In the end, Judge Arcara sentenced Fijal to three years of supervised release instead of imprisonment.  He was also ordered to pay $92,506.05 in restitution:  $33,235 to the City of Buffalo for demolishing and removing the charred remains of 179 Mackinaw; $59,271.05 to reimburse insurance companies for the damage done to neighboring houses; and only $26,806 to the family whose home he helped destroy.

After six long years of fear, frustration, and trauma, one part of this tragic story has come to an end.  Another will soon begin. 

HOME will continue to fight for justice for the victims of this crime in a pending civil proceeding.  Regardless of the ultimate outcome, however, this story will never have a happy ending.  A crime as senseless and corrosive as what occurred in May of 2011 only leaves grief and destruction in its wake. 

HOME’s mission of outreach and education is more critical than ever if we are to break the cycle of fear and hate that fuel these types of vicious, senseless acts, and prevent them from occurring in the future.  We need to tear down the walls between us, sometimes with something as simple as a hello and a handshake.  Had that happened here, perhaps the First Ward would have been strengthened by a hardworking family that only wanted to invest in the neighborhood and pursue a little piece of happiness in their new homeland.  Instead, there is just another vacant grassy lot. 



Poverty's Dangerous Impact on Health

"Poverty's Dangerous Impact on Health"

Written by Christopher Allaire

The neighborhoods in which we live have profound and lasting effects on our health and well-being.  Some of these effects can be easily observed and obvious such as exposure to pollution and environmental toxins.  Others are more subtle and harder to identify, such as the impact on one’s mental health from living in a violent neighborhood.  Scientists, however, are beginning to understand the complex relationship between poverty, the places that we live, and individual health outcomes.  This article will outline the three major neighborhood environments that affect health outcomes and explain how these environments are relevant to our community in Buffalo and Western New York.

According to the Robert Wood Johnson Foundation’s Commission on Health, there are three, often overlapping, environments that can promote health or put it in jeopardy—the physical environment, the service environment, and the social environment.   The physical environment is the built and natural world in a neighborhood.  This includes the buildings, streets, air, water, and soil in a particular neighborhood.  The physical environment can affect health through exposure to toxins such as lead paint in homes and air pollution from high traffic density.  In Buffalo, because of the legacy of historic segregation which has concentrated poverty and people of color in particular patterns throughout the city, Black and other non-white residents are exposed to higher levels of exposure from the physical environment.  According to a recent study by the Partnership for Public Good, Black Buffalonians had the highest rates of exposure to air pollution in the city and higher levels of exposure than 34 percent of the census tracts in the entire United States.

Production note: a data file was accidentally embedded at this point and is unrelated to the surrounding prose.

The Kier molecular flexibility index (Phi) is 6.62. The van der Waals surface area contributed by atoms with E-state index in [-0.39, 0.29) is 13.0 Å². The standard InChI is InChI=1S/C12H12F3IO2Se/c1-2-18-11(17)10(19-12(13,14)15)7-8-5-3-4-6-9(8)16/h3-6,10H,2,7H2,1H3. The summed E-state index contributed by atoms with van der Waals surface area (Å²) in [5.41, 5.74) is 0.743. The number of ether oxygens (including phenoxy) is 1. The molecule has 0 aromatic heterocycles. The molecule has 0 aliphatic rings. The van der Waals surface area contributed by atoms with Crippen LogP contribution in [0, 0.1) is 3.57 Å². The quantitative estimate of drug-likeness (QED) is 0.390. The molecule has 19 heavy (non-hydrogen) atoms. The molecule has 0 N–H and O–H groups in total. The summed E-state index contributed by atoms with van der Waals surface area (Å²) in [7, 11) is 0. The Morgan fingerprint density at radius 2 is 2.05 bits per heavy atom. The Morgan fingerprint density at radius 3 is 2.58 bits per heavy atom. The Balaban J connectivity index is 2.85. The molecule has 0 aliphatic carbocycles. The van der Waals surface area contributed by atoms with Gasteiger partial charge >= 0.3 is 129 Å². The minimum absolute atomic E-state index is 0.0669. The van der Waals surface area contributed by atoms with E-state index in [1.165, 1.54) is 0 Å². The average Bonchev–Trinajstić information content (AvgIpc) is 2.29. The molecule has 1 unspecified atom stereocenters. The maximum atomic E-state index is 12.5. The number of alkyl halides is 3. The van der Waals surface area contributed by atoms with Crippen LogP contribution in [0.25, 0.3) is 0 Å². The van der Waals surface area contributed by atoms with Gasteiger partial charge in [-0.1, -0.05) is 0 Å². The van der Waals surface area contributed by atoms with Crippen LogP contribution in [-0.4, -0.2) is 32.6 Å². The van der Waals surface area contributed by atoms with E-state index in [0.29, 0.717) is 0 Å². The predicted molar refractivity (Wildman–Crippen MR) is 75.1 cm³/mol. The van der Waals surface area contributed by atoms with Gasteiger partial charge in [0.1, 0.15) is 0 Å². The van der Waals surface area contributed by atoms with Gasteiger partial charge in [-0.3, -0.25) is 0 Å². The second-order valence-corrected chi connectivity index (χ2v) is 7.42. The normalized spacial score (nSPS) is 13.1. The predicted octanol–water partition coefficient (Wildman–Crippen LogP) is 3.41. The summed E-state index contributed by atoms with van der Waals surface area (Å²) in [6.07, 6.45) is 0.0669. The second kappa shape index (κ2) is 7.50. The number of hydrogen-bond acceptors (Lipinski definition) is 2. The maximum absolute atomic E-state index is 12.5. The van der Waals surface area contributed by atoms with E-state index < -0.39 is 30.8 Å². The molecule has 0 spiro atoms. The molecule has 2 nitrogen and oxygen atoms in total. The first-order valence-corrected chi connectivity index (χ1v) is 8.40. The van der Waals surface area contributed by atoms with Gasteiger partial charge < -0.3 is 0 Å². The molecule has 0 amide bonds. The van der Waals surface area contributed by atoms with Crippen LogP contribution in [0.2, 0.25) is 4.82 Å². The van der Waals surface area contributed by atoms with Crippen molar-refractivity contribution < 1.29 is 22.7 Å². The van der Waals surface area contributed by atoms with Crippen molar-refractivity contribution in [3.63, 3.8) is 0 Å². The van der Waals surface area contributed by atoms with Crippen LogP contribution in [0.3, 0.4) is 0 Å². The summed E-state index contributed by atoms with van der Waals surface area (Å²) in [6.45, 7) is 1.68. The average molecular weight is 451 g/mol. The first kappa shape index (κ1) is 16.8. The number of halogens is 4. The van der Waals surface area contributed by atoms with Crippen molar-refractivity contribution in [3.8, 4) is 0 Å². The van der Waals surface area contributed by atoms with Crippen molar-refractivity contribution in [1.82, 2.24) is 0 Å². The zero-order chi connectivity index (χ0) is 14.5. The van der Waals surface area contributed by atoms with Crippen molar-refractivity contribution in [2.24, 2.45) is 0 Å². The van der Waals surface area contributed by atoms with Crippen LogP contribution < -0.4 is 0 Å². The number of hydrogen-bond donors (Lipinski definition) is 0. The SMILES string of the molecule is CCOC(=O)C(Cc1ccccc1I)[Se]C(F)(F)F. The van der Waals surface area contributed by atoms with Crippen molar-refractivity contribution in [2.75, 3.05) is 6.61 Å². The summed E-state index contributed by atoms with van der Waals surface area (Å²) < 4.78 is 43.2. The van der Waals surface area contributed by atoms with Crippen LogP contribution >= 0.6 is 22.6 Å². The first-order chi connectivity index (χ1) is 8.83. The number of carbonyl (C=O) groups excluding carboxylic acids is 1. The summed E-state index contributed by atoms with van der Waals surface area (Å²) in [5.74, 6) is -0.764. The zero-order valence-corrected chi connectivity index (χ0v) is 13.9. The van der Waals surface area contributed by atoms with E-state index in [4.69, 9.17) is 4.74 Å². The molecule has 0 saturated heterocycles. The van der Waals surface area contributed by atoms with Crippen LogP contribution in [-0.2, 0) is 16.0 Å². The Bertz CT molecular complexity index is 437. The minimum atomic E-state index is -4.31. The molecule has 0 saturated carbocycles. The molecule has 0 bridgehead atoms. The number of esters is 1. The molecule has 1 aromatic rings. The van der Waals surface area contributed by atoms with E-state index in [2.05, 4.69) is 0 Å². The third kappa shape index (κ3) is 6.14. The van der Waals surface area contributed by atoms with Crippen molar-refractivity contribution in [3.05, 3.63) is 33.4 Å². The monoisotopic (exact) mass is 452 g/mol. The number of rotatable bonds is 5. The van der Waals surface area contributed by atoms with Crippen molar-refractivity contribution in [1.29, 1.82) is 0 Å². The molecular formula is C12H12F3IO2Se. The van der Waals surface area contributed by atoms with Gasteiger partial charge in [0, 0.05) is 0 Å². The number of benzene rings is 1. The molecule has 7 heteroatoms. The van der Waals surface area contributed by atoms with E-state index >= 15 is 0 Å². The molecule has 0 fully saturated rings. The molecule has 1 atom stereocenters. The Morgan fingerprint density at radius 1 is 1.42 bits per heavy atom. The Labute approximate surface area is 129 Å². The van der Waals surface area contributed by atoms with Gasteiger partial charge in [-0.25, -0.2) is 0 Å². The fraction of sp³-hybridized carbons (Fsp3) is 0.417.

The service environment in neighborhoods refers to public services that are available to individuals such as access to grocery stores, public schools, employment opportunities, and public transit.  Ready access to full-service supermarkets in poorer neighborhoods can increase health and help offset higher levels of obesity associated with high concentrations of fast food restaurants.  A recent study conducted by the Health Policy Institute found that African Americans were “five times less likely than whites to live in census tracts with supermarkets, and are more likely to live in communities with a high percentage of fast-food outlets, liquor stores, and convenience stores.”  The Partnership for the Public Good found that the majority of Buffalo’s food deserts to be “clustered in the eastern part of the city-- in neighborhoods where at least three in four residents are people of color.”  This shocking statistic again highlights the legacy of historic segregation, which has deepened since the 1960s and has concentrated poverty in our community.  

The final and often overlooked component of a neighborhood that affects individual health is the social environment.  The social environment is the relationship networks and mutual feelings of connectedness that develop in a neighborhood.  Although less easy to identify than the positive or negative effects of the service or physical environments, the social environment has important health-related outcomes for individuals.  For example, the National Institute for Justice, in partnership with the MacArthur Foundation, conducted a landmark study in Chicago to determine the effects of strong neighborhood communities on health and violence.  The study found that strong neighborhood cohesion and social networks are “linked with decreased violence and weakened the relationship between violence and a neighborhood’s social composition….strong neighborhood networks can collectively lessen the effects of concentrated poverty.”  In this way, closely knit neighborhoods with mutual feelings of connectedness between residents result in healthier neighborhoods with fewer incidences of violence and less exposure to traumatic crime for young children.